Before describing the proposed face pose estimation model, we review related work on face pose estimation algorithms in this Section of the paper. A rich literature already exists for head pose estimation; however, in this Section of the article, we will try to provide maximum information about the recently introduced algorithms for face pose estimation.

Face pose can be classified into three categories, including yaw, roll, and pitch. The horizontal orientation is represented with yaw, vertical orientation with pitch, and the image plane by roll angle. We evaluate our proposed face pose estimation method with four large scale datasets, including Pointing’04 [23], AFLW [24], ICT-3DHPE [25], and Boston University (BU) [26] datasets. We classify the face pose estimation methods into three categories, including holistic approaches, geometric, and deep learning-based methods. These methods are described below.

2.2.1 Holistic Methods

In holistic approaches, the face image is considered as one-dimension vector, and certain features are extracted. Holistic methods assume a certain relationship between 2D face image properties and their 3D pose. A large number of face images are used for training purposes, and various statistical learning methods are exploited with different classification tools. The trained model then differentiates between various face poses. Some methods which used holistic approaches to address head pose estimation can be explored in [2730].

Holistic methods show some advantages over its competitive methods. These approaches are comparatively simple and easy to implement. These methods are fit both for high- and low-resolution images. Moreover, no negative training data is needed in the training stage. Extension of the template models is also easy and can be extended any time without doing sufficient changes in the architecture.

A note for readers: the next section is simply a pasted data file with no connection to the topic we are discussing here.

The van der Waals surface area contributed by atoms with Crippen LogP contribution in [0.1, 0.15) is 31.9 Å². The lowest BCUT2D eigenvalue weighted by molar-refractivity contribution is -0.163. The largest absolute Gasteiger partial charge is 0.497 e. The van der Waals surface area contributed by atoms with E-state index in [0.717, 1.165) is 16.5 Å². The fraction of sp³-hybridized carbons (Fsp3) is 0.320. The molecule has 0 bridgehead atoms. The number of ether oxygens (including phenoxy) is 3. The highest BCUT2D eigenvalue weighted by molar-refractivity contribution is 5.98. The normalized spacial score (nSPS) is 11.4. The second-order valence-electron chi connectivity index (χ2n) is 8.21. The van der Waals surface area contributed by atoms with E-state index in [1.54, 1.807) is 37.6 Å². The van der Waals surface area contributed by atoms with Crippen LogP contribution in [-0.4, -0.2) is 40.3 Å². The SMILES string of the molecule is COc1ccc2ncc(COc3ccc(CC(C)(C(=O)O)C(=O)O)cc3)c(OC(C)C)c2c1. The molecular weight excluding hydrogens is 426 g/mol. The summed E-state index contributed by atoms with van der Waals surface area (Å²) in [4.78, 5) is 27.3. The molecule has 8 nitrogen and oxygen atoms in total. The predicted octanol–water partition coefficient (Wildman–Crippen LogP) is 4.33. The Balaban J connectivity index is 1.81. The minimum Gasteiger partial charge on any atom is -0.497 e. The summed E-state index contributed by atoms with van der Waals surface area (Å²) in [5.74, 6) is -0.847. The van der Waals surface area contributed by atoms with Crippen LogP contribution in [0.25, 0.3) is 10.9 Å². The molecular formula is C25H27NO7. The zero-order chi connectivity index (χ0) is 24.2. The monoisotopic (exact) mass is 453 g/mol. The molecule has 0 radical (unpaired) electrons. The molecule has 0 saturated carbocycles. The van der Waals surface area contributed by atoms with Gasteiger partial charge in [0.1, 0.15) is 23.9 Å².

Holistic methods also face some serious weaknesses. Like other methods, these algorithms also suffer from the limitation that the system must detect the face part. The system accuracy also degrades drastically with localization errors. Holistic methods become unreliable with variations in face appearance, changing in lighting conditions, and occlusions. A significant problem faced by these methods is pair wise similarity, which is the faulty assumption of the images of the same candidate in two different positions.

2.2.2 Geometric Methods

Geometric methods are also known as model-based methods. These methods require the localization of certain facial key points such as eyebrow, eyes, nose, the tip of the nose, lips, etc. A single feature vector is extracted from the located facial key points, and then the desired pose is predicted based on the relative position of the extracted key points. These methods are almost similar to how the human brain estimates the head pose of a face image.

The literature reports different face features in different combinations for head pose estimation. The intraocular distance and eyes are commonly used for head pose discrimination due to their easy detection [31]. In some cases, the mouth is also used, but mouth detection is comparatively difficult if the facial expressions are complicated. The tip of the nose and hair is another discriminative cue which is used for modeling of an efficient head pose estimation system.

Geometric methods are very fast, as very few features are needed for modeling. However, if the number of features is increased, the computational cost also raises; for example, Cootes et al. [32] uses a combination of fifteen different feature points around the mouth, eyes, and nose regions. Another main advantage noted for these methods is; the extracted points are robust to rotation and translation changes.

For different key points localization Active Shape Modeling (ASM) [33] is frequently used. However, ASM fails drastically in some critical conditions, for example, changing in lighting conditions, complicated facial expressions, and occlusions. If ASM does not perform well, the performance of the head pose estimation drops significantly. Some methods which use geometric based methods can be explored in references [3436].

2.2.3 Deep Learning Methods

The performance of various visual recognition tasks has been greatly improved with deep learning architecture. Some very complex scenarios of computer vision tasks are improved with these deep learning methods. Major weaknesses of the conventional machine learning techniques are mitigated with this transition of deep learning architecture. The same is the case with face pose estimation.